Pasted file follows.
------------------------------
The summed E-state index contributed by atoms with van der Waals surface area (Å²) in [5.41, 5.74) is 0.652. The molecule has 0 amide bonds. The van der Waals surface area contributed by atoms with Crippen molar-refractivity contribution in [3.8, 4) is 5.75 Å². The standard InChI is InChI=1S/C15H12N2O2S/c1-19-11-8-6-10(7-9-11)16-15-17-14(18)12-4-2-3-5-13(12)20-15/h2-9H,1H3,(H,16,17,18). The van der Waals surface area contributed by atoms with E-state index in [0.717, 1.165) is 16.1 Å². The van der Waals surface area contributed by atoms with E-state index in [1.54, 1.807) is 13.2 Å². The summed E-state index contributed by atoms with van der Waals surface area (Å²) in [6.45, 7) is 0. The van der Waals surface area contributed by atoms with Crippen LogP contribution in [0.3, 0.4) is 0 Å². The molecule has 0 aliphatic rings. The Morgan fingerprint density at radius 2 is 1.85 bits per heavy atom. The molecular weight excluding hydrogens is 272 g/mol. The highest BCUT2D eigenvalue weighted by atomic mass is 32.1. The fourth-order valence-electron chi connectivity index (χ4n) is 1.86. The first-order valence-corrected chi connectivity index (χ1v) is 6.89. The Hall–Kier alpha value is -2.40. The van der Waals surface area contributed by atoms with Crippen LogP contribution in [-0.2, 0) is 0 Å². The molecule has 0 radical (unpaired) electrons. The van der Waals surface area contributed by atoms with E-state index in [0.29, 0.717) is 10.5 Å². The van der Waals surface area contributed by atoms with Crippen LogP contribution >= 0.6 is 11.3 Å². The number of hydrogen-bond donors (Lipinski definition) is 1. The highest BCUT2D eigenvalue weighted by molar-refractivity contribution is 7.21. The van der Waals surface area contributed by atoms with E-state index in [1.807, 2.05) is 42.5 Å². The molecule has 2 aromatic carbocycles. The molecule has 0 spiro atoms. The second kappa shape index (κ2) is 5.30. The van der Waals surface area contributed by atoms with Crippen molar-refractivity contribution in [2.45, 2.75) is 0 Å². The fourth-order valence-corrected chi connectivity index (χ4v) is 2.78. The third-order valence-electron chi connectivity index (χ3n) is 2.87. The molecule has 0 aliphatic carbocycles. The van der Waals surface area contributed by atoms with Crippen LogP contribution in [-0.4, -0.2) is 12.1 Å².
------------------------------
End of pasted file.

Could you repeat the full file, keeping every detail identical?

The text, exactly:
The summed E-state index contributed by atoms with van der Waals surface area (Å²) in [5.41, 5.74) is 0.652. The molecule has 0 amide bonds. The van der Waals surface area contributed by atoms with Crippen molar-refractivity contribution in [3.8, 4) is 5.75 Å². The standard InChI is InChI=1S/C15H12N2O2S/c1-19-11-8-6-10(7-9-11)16-15-17-14(18)12-4-2-3-5-13(12)20-15/h2-9H,1H3,(H,16,17,18). The van der Waals surface area contributed by atoms with E-state index in [0.717, 1.165) is 16.1 Å². The van der Waals surface area contributed by atoms with E-state index in [1.54, 1.807) is 13.2 Å². The summed E-state index contributed by atoms with van der Waals surface area (Å²) in [6.45, 7) is 0. The van der Waals surface area contributed by atoms with Crippen LogP contribution in [0.3, 0.4) is 0 Å². The molecule has 0 aliphatic rings. The Morgan fingerprint density at radius 2 is 1.85 bits per heavy atom. The molecular weight excluding hydrogens is 272 g/mol. The highest BCUT2D eigenvalue weighted by atomic mass is 32.1. The fourth-order valence-electron chi connectivity index (χ4n) is 1.86. The first-order valence-corrected chi connectivity index (χ1v) is 6.89. The Hall–Kier alpha value is -2.40. The van der Waals surface area contributed by atoms with Crippen LogP contribution in [-0.2, 0) is 0 Å². The molecule has 0 radical (unpaired) electrons. The van der Waals surface area contributed by atoms with E-state index in [0.29, 0.717) is 10.5 Å². The van der Waals surface area contributed by atoms with Crippen LogP contribution >= 0.6 is 11.3 Å². The number of hydrogen-bond donors (Lipinski definition) is 1. The highest BCUT2D eigenvalue weighted by molar-refractivity contribution is 7.21. The van der Waals surface area contributed by atoms with E-state index in [1.807, 2.05) is 42.5 Å². The molecule has 2 aromatic carbocycles. The molecule has 0 spiro atoms. The second kappa shape index (κ2) is 5.30. The van der Waals surface area contributed by atoms with Crippen molar-refractivity contribution in [2.45, 2.75) is 0 Å². The fourth-order valence-corrected chi connectivity index (χ4v) is 2.78. The third-order valence-electron chi connectivity index (χ3n) is 2.87. The molecule has 0 aliphatic carbocycles. The van der Waals surface area contributed by atoms with Crippen LogP contribution in [-0.4, -0.2) is 12.1 Å².